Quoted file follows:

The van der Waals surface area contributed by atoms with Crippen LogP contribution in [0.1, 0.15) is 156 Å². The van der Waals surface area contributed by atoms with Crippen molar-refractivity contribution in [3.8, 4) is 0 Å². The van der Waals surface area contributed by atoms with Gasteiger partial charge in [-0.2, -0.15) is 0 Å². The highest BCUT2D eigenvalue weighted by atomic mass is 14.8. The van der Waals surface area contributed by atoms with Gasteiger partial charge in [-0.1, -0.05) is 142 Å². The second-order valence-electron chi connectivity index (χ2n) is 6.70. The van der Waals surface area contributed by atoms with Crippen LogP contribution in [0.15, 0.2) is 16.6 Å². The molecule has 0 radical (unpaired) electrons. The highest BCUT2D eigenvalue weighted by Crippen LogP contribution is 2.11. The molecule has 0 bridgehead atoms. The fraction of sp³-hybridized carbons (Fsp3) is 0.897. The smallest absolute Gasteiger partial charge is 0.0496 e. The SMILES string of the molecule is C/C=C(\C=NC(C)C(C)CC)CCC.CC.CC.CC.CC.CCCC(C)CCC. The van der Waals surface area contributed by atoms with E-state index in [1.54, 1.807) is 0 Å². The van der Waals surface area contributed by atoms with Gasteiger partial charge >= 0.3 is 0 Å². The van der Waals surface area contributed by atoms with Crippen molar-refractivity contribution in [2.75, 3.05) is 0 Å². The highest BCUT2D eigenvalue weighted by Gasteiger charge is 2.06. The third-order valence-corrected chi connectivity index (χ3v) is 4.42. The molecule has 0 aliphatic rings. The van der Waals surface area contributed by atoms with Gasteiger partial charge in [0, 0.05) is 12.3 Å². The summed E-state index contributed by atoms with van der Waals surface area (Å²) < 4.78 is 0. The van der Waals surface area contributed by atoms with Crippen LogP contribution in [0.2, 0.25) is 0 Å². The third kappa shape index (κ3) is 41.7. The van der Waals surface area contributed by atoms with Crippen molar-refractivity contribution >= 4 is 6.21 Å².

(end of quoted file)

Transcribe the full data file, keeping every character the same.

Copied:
The van der Waals surface area contributed by atoms with Crippen LogP contribution in [0.1, 0.15) is 156 Å². The van der Waals surface area contributed by atoms with Crippen molar-refractivity contribution in [3.8, 4) is 0 Å². The van der Waals surface area contributed by atoms with Gasteiger partial charge in [-0.2, -0.15) is 0 Å². The highest BCUT2D eigenvalue weighted by atomic mass is 14.8. The van der Waals surface area contributed by atoms with Gasteiger partial charge in [-0.1, -0.05) is 142 Å². The second-order valence-electron chi connectivity index (χ2n) is 6.70. The van der Waals surface area contributed by atoms with Crippen LogP contribution in [0.15, 0.2) is 16.6 Å². The molecule has 0 radical (unpaired) electrons. The highest BCUT2D eigenvalue weighted by Crippen LogP contribution is 2.11. The molecule has 0 bridgehead atoms. The fraction of sp³-hybridized carbons (Fsp3) is 0.897. The smallest absolute Gasteiger partial charge is 0.0496 e. The SMILES string of the molecule is C/C=C(\C=NC(C)C(C)CC)CCC.CC.CC.CC.CC.CCCC(C)CCC. The van der Waals surface area contributed by atoms with E-state index in [1.54, 1.807) is 0 Å². The van der Waals surface area contributed by atoms with Gasteiger partial charge >= 0.3 is 0 Å². The van der Waals surface area contributed by atoms with Crippen molar-refractivity contribution in [2.75, 3.05) is 0 Å². The highest BCUT2D eigenvalue weighted by Gasteiger charge is 2.06. The third-order valence-corrected chi connectivity index (χ3v) is 4.42. The molecule has 0 aliphatic rings. The van der Waals surface area contributed by atoms with Gasteiger partial charge in [0, 0.05) is 12.3 Å². The summed E-state index contributed by atoms with van der Waals surface area (Å²) < 4.78 is 0. The van der Waals surface area contributed by atoms with Crippen LogP contribution in [0.2, 0.25) is 0 Å². The third kappa shape index (κ3) is 41.7. The van der Waals surface area contributed by atoms with Crippen molar-refractivity contribution >= 4 is 6.21 Å².